“There’s no such thing as growing old…’ – it’s a favourite lyric from ‘Career’, by the band Mott (an offshoot of early 70s rockers Mott the Hoople). It’s not a line I would have given much thought to as a younger man, but upon hitting 50 and getting more reflective it suddenly holds a whole new meaning.
I’ve been a Recruitment Consultant for some twenty-seven years, seen hiring trends evolve and recognise we are now in a much different employment market to the one I joined in the mid ‘90s. Diversity and inclusion are rightly playing a crucial part of employment strategies now, but I’ve repeatedly noticed a glaring omission in many of my client discussions - ongoing age discrimination.
As an immediate disclaimer, I say this more from an anecdotal evidence-based perspective. Also, I only recruit for a select range of industries/skills, so my commentary is confined to what I’ve observed within my sphere. That said, I think my observations are valid.
Diversity and inclusion initiatives are hugely positive, but they can be unwittingly contradictory if they are only ‘selectively diverse’. I recruit for the research, insights and marketing industries. Fact is I’ve noticed that while clients are often very keen for us to prove we supply a diverse set of applicants, whenever selection criteria are listed (usually verbally), age is never mentioned. Now that can be a two-way thing. There are plenty of very disadvantaged young people not getting a look in either. But at least time is on their side. Equally – and as a client pointed out to me recently – ‘it’s not as if there aren’t any older people in our business, but all those people occupy more senior positions’. That’s very different to the hiring challenge faced by an unemployed older person who has excellent skills to offer but who isn’t at senior/executive level.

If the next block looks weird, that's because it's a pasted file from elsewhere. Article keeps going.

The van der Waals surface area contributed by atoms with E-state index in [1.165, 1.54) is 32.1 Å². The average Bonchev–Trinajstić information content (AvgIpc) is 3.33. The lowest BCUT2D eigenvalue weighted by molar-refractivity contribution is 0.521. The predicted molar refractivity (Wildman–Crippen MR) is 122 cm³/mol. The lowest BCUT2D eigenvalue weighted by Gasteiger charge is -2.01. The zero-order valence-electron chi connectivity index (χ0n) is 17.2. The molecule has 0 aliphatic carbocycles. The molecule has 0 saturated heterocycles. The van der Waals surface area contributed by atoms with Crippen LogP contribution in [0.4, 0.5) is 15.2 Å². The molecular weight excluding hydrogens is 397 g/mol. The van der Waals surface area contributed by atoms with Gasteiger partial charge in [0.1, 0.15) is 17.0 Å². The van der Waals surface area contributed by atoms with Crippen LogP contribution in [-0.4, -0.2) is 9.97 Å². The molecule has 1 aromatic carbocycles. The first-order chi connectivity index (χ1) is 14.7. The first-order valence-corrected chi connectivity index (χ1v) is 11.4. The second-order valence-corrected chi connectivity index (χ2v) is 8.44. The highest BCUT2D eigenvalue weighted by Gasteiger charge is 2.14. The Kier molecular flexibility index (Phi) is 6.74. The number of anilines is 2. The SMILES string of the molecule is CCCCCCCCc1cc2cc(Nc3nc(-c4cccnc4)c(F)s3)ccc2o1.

Why? Dare I say it, it is still a ‘cultural fit’ thing. True we are often asked now by many clients to remove all indicators of name, age, gender and ethnicity from CVs where possible (as opposed to candidates completing online diversity questionnaires of which some people are suspicious because they ironically ask them to ‘tickbox’ the very things they perhaps don’t want to reveal re. perceived discrimination). Even so, I’ve observed many ‘older’ candidates now do not list their full career history – partly to be more relevant to the role applied for, but mainly because I suspect they’re concerned they’ll get the ‘too experienced’ blow off before even getting an interview. And if they do get interviewed and are still rejected, everyone stumbles around finding a way not to say how they just don’t fit the ‘younger’ team, working environment etc. Indeed, I’m certain some line managers are simply uncomfortable overseeing someone who they perceive as being even more experienced than they are. Even if said interviewee has possibly reached a point in life where the rat race is behind them, and they’d just like to get paid for a job they have the skills and experience to do.
Why ignore the benefits such experience can bring? Is it because there’s a perception that with ‘age’ also comes a certain mindset that might not ‘fit’, let alone fit in? I have large amounts of anecdotal evidence that where clients have taken the step to hire an older candidate, the results have been amazing.
So, in the most candidate short market I’ve ever seen in the commercial sector, we should welcome these experienced, skilled ‘older applicants’ with open arms, and just get over some subtle prejudices regarding age! It’s what the NHS, Waitrose and many other organisations are doing.
The term dinosaur is much misused in this context. Dinosaurs are extinct – the older workforce that I know is available, is very far from that!